Jeff Bridgman Antique Flags
Sold Flags


Available: Sold
Frame Size (H x L): Approx. 37" x 47.5"
Flag Size (H x L): 25.5" x 36"
Early state flags fall between very scarce and extraordinarily rare in the antiques marketplace. One primary reason for this is that most states, even if they existed during the 18th or 19th century, didn’t actually adopt flags until the early 20th century. The Maryland State Legislature, for example, didn’t find need for a state banner until 1904, in spite of the fact that Maryland was one of the original 13 colonies. Other states adopted seals with imagery that eventually ended up being a primary focus within the device(s) of its state flag, but didn’t actually adopt a flag until a later time. South Carolina is one such example.

Although the palmetto took its place on the South Carolina State Seal in 1776, it didn’t actually appear on flags until something called the Nullification Crisis, a major event in South Carolina politics that caused the state to raise thousands of volunteer troops in what would be the first of several attempts to secede from the United States. By the 1820’s, South Carolina had become the largest and wealthiest cotton-producing and exporting state. The Nullification Crisis occurred in 1832-33 when its residents balked at overbearing federal tariffs. Enacted by the United States Congress in 1828 and 1832, these significantly inhibited cotton-associated profits and trade.

Tariffs provided operating revenue for the federal government and after 1816, they likewise protected American manufacturing enterprises from low-priced imports, most notedly those coming from Britain. Such levies raised the cost of goods in the agrarian South and left England, the primary consumer of American cotton, with reduced income, limiting the amount of cotton it was likely to purchase.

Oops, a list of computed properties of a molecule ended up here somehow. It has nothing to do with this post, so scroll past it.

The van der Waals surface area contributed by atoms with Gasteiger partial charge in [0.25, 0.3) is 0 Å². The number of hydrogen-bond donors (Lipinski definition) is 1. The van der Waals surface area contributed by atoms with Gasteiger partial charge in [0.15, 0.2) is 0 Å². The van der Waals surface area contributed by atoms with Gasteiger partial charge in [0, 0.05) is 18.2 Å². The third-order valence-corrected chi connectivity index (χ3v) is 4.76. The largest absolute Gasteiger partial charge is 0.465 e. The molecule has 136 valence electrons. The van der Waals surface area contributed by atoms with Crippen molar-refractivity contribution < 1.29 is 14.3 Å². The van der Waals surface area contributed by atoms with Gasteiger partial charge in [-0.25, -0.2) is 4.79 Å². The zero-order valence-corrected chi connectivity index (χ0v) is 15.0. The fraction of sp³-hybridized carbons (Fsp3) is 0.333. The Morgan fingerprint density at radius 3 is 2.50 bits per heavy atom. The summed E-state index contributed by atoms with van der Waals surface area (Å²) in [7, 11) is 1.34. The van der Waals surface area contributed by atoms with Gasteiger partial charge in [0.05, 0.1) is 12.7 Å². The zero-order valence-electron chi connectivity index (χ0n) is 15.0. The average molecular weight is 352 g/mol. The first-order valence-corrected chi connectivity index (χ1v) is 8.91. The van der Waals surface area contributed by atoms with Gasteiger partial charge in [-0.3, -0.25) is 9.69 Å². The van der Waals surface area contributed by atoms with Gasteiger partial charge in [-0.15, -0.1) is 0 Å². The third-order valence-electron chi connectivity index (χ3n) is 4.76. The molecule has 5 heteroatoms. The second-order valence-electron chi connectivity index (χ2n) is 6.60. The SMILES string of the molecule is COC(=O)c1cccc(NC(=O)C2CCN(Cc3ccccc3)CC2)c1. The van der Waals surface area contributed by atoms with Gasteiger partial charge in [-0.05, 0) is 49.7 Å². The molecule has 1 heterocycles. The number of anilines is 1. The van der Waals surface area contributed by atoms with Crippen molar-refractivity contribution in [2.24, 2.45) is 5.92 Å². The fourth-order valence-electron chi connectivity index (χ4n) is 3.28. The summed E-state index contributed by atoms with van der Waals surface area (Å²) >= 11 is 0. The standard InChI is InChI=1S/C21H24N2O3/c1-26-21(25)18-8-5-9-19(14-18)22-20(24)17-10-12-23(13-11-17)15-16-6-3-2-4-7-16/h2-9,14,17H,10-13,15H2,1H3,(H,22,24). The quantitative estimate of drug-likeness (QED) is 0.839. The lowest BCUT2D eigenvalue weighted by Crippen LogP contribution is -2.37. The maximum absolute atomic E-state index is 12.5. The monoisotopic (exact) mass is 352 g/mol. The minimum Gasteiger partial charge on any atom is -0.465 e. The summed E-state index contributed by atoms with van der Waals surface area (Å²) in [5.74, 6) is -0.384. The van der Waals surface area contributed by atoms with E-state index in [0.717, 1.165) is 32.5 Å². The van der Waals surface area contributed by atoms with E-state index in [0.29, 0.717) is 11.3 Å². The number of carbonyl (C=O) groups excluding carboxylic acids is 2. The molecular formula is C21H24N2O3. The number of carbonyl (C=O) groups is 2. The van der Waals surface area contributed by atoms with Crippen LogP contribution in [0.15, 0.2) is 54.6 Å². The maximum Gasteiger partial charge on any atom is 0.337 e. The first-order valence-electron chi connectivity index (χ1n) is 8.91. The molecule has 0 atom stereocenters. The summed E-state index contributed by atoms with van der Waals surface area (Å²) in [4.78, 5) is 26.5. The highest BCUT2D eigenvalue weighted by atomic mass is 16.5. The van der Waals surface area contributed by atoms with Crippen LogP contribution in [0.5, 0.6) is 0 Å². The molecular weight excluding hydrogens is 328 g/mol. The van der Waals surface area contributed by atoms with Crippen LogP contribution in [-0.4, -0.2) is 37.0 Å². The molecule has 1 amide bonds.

Southern lawmakers sought to oppose ever-increasing tariffs, which were supported by their northern counterparts representing industrial manufacturers. The 1828 and 1832 levies raised the cost of importing manufactured goods by as much as 50%. Thomas Jefferson and James Madison, as part of the Virginia and Kentucky Resolutions of 1798–99, had advocated that the federal government was to act as an agent of the sovereign states, with certain specified, delegated powers. Jefferson and Madison argued that states’ rights included the authority to determine when the federal government exceeded these powers, at which time they could declare acts of Congress to be “void and of no force” within their jurisdictions, nullifying the effects.

In 1832, South Carolinians decided to test the waters of the Jefferson-Madison theory by calling its congress into special session and voting to nullify the two tariffs. In the meantime, newly elected President Andrew Jackson declared that states did not have the right of nullification, asking Congress for authority to collect the money by force if necessary. South Carolina responded to this threat by mobilizing state militia. Then-Governor Robert Hayne called for 10,000 volunteers. A remarkable 25,000 responded, forming ad hoc military companies in addition to the existing militia units. Heightened patriotism and the sudden expansion raised demand for flag production. To the residents of South Carolina, the present conflict hearkened of the tyrannical rule of the British monarchy. This led to a revival of colonial symbols that recalled South Carolina’s participation in the struggle for freedom during the Revolution.

Governor Hayne presented a flag to the state militia in April of 1833, the imagery of which included a palmetto and large gold letters that read “Liberty it must be preserved.” Many other palmetto flags followed. All manner of military colors were produced, in a myriad of variations, many of which included a palmetto and/or a lone star. Some included rattlesnakes and others, crescents, while some bore more detailed devices. The latter might include all of the above.